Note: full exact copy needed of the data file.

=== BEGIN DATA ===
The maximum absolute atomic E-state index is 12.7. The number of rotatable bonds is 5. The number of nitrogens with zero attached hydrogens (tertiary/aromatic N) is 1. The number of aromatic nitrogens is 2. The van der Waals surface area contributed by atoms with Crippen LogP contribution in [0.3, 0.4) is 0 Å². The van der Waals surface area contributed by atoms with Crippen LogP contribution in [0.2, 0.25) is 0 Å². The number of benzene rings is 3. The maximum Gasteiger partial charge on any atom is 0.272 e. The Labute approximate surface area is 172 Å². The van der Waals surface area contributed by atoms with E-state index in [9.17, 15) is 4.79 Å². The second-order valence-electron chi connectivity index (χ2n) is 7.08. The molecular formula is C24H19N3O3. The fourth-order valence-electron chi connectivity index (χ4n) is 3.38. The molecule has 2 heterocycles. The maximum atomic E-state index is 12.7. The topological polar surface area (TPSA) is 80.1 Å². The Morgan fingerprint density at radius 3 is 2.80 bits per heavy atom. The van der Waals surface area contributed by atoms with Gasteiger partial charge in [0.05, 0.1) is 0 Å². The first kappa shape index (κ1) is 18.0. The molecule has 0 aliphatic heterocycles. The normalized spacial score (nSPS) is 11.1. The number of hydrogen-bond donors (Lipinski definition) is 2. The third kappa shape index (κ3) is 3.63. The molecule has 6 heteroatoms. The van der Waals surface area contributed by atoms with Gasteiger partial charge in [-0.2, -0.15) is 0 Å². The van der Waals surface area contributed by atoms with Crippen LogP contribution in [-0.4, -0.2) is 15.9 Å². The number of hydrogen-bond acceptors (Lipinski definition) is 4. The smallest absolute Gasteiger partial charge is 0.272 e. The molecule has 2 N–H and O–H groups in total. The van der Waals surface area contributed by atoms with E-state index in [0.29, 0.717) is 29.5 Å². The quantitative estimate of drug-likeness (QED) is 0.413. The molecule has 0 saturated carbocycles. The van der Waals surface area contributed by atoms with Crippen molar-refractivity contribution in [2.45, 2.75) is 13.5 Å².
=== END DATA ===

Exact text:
The maximum absolute atomic E-state index is 12.7. The number of rotatable bonds is 5. The number of nitrogens with zero attached hydrogens (tertiary/aromatic N) is 1. The number of aromatic nitrogens is 2. The van der Waals surface area contributed by atoms with Crippen LogP contribution in [0.3, 0.4) is 0 Å². The van der Waals surface area contributed by atoms with Crippen LogP contribution in [0.2, 0.25) is 0 Å². The number of benzene rings is 3. The maximum Gasteiger partial charge on any atom is 0.272 e. The Labute approximate surface area is 172 Å². The van der Waals surface area contributed by atoms with E-state index in [9.17, 15) is 4.79 Å². The second-order valence-electron chi connectivity index (χ2n) is 7.08. The molecular formula is C24H19N3O3. The fourth-order valence-electron chi connectivity index (χ4n) is 3.38. The molecule has 2 heterocycles. The maximum atomic E-state index is 12.7. The topological polar surface area (TPSA) is 80.1 Å². The Morgan fingerprint density at radius 3 is 2.80 bits per heavy atom. The van der Waals surface area contributed by atoms with Gasteiger partial charge in [0.05, 0.1) is 0 Å². The first kappa shape index (κ1) is 18.0. The molecule has 0 aliphatic heterocycles. The normalized spacial score (nSPS) is 11.1. The number of hydrogen-bond donors (Lipinski definition) is 2. The third kappa shape index (κ3) is 3.63. The molecule has 6 heteroatoms. The van der Waals surface area contributed by atoms with Gasteiger partial charge in [-0.2, -0.15) is 0 Å². The van der Waals surface area contributed by atoms with Crippen LogP contribution in [-0.4, -0.2) is 15.9 Å². The number of hydrogen-bond acceptors (Lipinski definition) is 4. The smallest absolute Gasteiger partial charge is 0.272 e. The molecule has 2 N–H and O–H groups in total. The van der Waals surface area contributed by atoms with E-state index in [0.29, 0.717) is 29.5 Å². The quantitative estimate of drug-likeness (QED) is 0.413. The molecule has 0 saturated carbocycles. The van der Waals surface area contributed by atoms with Crippen molar-refractivity contribution in [2.45, 2.75) is 13.5 Å².